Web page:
Orgasms Explained

Orgasms Explained

Read about the author Megan Barnett

We all know the iconic, “I’ll have what she’s having” scene from When Harry Met Sally, but do you know how orgasms work?

An orgasm is the intense feeling of sexual pleasure, along with contractions of the genital muscles, heavy breathing and an increased heart rate. Often referred to as climaxing, an orgasm is not simply a physical experience. They leave you feeling relaxed, relieve pain such as headaches and menstrual cramps, and are sumptuously satisfying.

Studies have found that oxytocin levels increase after female sexual stimulation and are attributed to nipple/areola stimulation (similar to that when a baby is being breast fed) and genital stimulation. When sexually aroused, oxytocin levels increase significantly, a main factor in achieving an orgasm, which in turn, causes the release of more oxytocin. The benefits of oxytocin, a hormone produced in the brain which makes you feel good and creates a sense of well being and happiness are huge.

There have been many studies conducted concerning the physical effects of an orgasm, but the most wildly accepted understanding is the Human Sexual Response Cycle. This concept was put forward by William H Masters and Virginia E Johnson in their book Human Sexual Response (1966), which consists of four stages.


The initial stage of orgasm is excitement caused by erotic stimulation, and can be either physical or visual. In women, the uterus elevates, and the labia lubricates and swells. The vagina also becomes lubricated, expanding to prepare for penetration. The clitoris begins to swell, and some women may find that their nipples come erect. For men, the penis begins to become erect, and, like women, some may find the nipples stiffen. Both sexes will experience an increase in heart rate and breathing.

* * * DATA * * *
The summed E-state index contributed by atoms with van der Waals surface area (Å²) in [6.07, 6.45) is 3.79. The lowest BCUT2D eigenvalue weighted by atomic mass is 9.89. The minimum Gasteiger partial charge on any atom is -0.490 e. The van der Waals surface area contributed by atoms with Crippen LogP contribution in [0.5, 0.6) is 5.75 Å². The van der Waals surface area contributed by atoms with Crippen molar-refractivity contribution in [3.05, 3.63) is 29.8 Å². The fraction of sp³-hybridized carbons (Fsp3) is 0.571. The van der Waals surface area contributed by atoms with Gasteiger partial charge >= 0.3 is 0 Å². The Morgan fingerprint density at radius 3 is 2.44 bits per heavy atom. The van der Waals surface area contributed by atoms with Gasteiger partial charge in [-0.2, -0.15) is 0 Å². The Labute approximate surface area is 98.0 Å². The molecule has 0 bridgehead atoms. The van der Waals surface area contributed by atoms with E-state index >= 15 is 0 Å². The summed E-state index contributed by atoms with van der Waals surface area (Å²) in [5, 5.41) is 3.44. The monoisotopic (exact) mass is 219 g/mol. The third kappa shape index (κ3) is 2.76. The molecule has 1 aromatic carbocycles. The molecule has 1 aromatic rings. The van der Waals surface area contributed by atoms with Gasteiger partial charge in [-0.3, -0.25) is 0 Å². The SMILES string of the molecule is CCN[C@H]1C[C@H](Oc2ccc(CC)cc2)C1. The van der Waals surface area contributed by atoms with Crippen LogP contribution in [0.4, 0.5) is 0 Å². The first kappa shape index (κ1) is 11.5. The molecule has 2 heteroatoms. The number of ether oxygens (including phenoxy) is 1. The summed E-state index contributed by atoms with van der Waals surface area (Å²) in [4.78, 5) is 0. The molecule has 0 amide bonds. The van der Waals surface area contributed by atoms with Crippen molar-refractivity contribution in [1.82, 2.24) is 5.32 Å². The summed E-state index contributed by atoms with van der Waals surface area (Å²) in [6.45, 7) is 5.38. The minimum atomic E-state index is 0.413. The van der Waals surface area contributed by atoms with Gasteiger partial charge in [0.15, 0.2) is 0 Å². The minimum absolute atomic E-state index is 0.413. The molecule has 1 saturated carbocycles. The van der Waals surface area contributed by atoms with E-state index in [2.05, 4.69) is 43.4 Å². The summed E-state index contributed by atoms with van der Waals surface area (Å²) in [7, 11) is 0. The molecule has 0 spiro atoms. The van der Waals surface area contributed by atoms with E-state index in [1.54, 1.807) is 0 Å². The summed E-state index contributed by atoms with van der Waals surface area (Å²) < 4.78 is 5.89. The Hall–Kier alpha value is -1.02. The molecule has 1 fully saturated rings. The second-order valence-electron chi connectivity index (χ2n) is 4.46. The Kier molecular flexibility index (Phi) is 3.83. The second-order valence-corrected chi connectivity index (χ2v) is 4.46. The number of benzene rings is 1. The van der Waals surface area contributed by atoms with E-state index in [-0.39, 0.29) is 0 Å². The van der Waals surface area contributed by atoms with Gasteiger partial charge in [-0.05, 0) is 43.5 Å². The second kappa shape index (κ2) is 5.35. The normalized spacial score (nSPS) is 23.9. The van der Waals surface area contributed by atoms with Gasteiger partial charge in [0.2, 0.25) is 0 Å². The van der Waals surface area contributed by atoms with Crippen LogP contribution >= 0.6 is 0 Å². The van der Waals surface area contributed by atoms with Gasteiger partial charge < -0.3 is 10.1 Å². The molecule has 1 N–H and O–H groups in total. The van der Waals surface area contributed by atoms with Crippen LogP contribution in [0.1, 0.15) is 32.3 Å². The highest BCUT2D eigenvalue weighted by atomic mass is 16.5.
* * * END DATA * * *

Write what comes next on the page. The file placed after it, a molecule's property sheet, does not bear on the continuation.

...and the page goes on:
In the second stage, the reactions experienced in the first stage become intensified as stimulation continues. Some may experience a reddening of the skin and muscle spasms. If the plateau stage goes on for too long without achieving orgasm, it can be incredibly frustrating.

The penis will become fully erect at this stage, causing the testicles to pull up tightly in the scrotum. The urethral sphincter contracts to avoid any urine mixing with the semen, and pre-ejaculate may appear on the head of the penis.

Women will experience a tightening of the pubococcygeus muscle, more commonly known as the PC muscle, which forms the pelvic floor. As the labia continues to swell, the clitoris may retract its hood and become increasingly sensitive.


The orgasm is the resolution of the plateau stage. Both men and women experience short bursts of muscle contractions in the pelvis, and involuntary reflexes such as muscle spasms and vocalisations are not uncommon. Blood pressure, vessel engorgement, muscle tension and heart rate are all at increased levels.

Prior to ejaculation, men experience “ejaculatory inevitability”, and may feel like they are physically about to burst! For women, the vaginal walls rhythmically contract of on average one-eighth of a second.


After orgasms, the muscles relax as they return to their pre-arousal state. This can take a little longer for women, as they are capable of achieving multiple orgasms as they can recover from an orgasm more quickly than men.

Depending on age and health factors, the “refractory period” for recovery differs from man to man. During this period, a man is incapable of becoming aroused and achieving an erection, and cannot reach an orgasm again until this period has finished.

The Psychology Behind Orgasms

The genitals are packed full of nerve endings, which send impulses to the brain. Each nerve perceives stimulation differently, depending on where you’re being touched. This is why clitoral and vaginal orgasms don’t feel the same. The clitoris has over 8000 nerve endings, which is why it can get so sensitive!

There are four main nerves in the genitals. The pelvic nerve is found in a woman’s cervix, and in the rectum of both sexes. The vagus nerve is located in a woman’s uterus, cervix and vagina, and is unique, as it is the only nerve that doesn’t travel up the spine. The pudendal nerve is found in the clitoris in women and also in a man’s penis and scrotum. The hypogastric nerve is found in a woman’s uterus and cervix, and in a man’s prostate.

The male and female brain work almost identically during stimulation and orgasm. When orgasms occur, the part of the brain called the lateral orbifrontal cortex shuts down entirely, meaning you physically let go of your inhibitions. For a few moments, you completely lose control!

No wonder why we all want what she’s having!